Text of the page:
In considering whether a complaint fails to state a claim upon which relief may be granted, the court must accept as true all allegations in the complaint and all reasonable inferences that can be drawn from the complaint are to be construed in the light most favorable to the plaintiff. Jordan v. Fox Rothschild, O'Brien & Frankel, Inc. , 20 F.3d 1250, 1261 (3d Cir. 1994). However, a court "need not credit a complaint's bald assertions or legal conclusions when deciding a motion to dismiss." Morse v. Lower Merion Sch. Dist. , 132 F.3d 902, 906 (3d Cir. 1997). Additionally a court need not "assume that a... plaintiff can prove facts that the... plaintiff has not alleged." Associated Gen. Contractors of Cal. v. California State Council of Carpenters , 459 U.S. 519, 526 (1983). As the Supreme Court held in Bell Atlantic Corp. v. Twombly , 550 U.S. 544 (2007), in order to state a valid cause of action a plaintiff must provide some factual grounds for relief which "requires more than labels and conclusions, and a formulaic recitation of the elements of a cause of actions will not do." Id. at 555. "Factual allegations must be enough to raise a right to relief above the speculative level." Id.
In keeping with the principles of Twombly, the Supreme Court has underscored that a trial court must assess whether a complaint states facts upon which relief can be granted when ruling on a motion to dismiss. In Ashcroft v. Iqbal , 556 U.S. 662 (2009), the Supreme Court held that, when considering a motion to dismiss, a court should "begin by identifying pleadings that, because they are no more than conclusions, are not entitled to the assumption of truth." Id. at 679. According to the Supreme Court, "[t]hreadbare recitals of the elements of a cause of action, supported by mere conclusory statements, do not suffice." Id. at 678. Rather, in conducting a review of the adequacy of complaint, the Supreme Court has advised trial courts that they must:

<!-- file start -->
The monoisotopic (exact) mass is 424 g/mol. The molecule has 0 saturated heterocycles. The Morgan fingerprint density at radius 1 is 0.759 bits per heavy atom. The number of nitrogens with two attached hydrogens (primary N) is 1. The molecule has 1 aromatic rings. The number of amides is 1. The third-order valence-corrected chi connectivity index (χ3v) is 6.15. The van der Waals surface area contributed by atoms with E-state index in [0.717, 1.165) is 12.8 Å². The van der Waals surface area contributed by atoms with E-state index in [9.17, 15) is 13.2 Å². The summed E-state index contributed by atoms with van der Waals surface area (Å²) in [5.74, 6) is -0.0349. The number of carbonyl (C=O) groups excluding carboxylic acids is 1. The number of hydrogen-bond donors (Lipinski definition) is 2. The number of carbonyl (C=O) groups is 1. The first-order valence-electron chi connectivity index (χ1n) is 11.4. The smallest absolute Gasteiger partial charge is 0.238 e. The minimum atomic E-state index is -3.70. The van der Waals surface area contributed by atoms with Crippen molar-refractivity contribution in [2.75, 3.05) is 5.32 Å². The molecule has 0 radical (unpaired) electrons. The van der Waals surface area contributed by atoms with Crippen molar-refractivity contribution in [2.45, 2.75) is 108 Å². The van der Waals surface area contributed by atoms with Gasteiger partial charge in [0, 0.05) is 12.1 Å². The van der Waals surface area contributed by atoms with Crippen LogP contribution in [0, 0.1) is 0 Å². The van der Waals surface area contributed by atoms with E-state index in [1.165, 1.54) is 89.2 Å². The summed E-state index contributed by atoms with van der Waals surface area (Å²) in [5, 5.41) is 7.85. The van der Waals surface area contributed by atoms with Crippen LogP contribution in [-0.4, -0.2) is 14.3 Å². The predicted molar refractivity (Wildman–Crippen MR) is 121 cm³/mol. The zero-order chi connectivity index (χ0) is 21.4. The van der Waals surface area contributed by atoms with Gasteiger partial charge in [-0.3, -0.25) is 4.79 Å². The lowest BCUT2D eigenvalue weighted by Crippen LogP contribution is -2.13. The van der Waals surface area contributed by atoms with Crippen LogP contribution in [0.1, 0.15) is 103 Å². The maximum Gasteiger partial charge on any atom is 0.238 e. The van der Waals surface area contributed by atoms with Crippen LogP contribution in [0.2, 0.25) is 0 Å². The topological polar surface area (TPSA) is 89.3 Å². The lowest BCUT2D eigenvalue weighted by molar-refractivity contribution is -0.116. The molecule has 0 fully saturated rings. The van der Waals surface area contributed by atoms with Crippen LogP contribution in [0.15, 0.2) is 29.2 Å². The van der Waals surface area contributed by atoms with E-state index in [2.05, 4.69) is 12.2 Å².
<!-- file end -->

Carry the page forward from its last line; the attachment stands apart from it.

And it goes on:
[B]egin by identifying pleadings that because they are no more than conclusions are not entitled to the assumption of truth. While legal conclusions can provide the framework of a complaint, they must be supported by factual allegations. When there are well-pleaded factual allegations, a court should assume their veracity and then determine whether they plausibly give rise to an entitlement to relief.
Id. at 679.
Thus, following Twombly and Iqbal a well-pleaded complaint must contain more than mere legal labels and conclusions. Rather, a complaint must recite factual allegations sufficient to raise the plaintiff's claimed right to relief beyond the level of mere speculation. As the United States Court of Appeals for the Third Circuit has stated:
[A]fter Iqbal, when presented with a motion to dismiss for failure to state a claim, district courts should conduct a two-part analysis. First, the factual and legal elements of a claim should be separated. The District Court must accept all of the complaint's well-pleaded facts as true, but may disregard any legal conclusions. Second, a District Court must then determine whether the facts alleged in the complaint are sufficient to show that the plaintiff has aplausible claim for relief.' In other words, a complaint must do more than allege the plaintiff's entitlement to relief. A complaint has to show' such an entitlement with its facts.
Fowler , 578 F.3d at 210-11.
In practice, consideration of the legal sufficiency of a complaint entails a three-step analysis: "First, the court must tak[e] note of the elements a plaintiff must plead to state a claim.' Iqbal , 129 S.Ct. at 1947. Second, the court should identify allegations that, because they are no more than conclusions, are not entitled to the assumption of truth.' Id. at 1950. Finally, where there are well-pleaded factual allegations, a court should assume their veracity and then determine whether they plausibly give rise to an entitlement for relief.' Id." Santiago v. Warminster Tp. , 629 F.3d 121, 130 (3d Cir. 2010).
Judged against these benchmarks, for the reasons set forth below, a number of West's claims fail as a matter of law.
B. West May Not Maintain a Malpractice Claim
At the outset, it is clear that West may not maintain a malpractice claim under Pennsylvania law because he has not complied with the requirements set by state law for such a claim. In order to present a prima facie case of medical malpractice under Pennsylvania law, "as a general rule, a plaintiff has the burden of presenting expert opinions that the alleged act or omission of the defendant physician or hospital personnel fell below the appropriate standard of care in the community, and that the negligent conduct caused the injuries for which recovery is sought." Simpson v. Bureau of Prisons, No. 02-2213 , 2005 WL 2387631, at *5 (M.D.Pa. Sept. 28, 2005) This requirement is imposed upon malpractice ...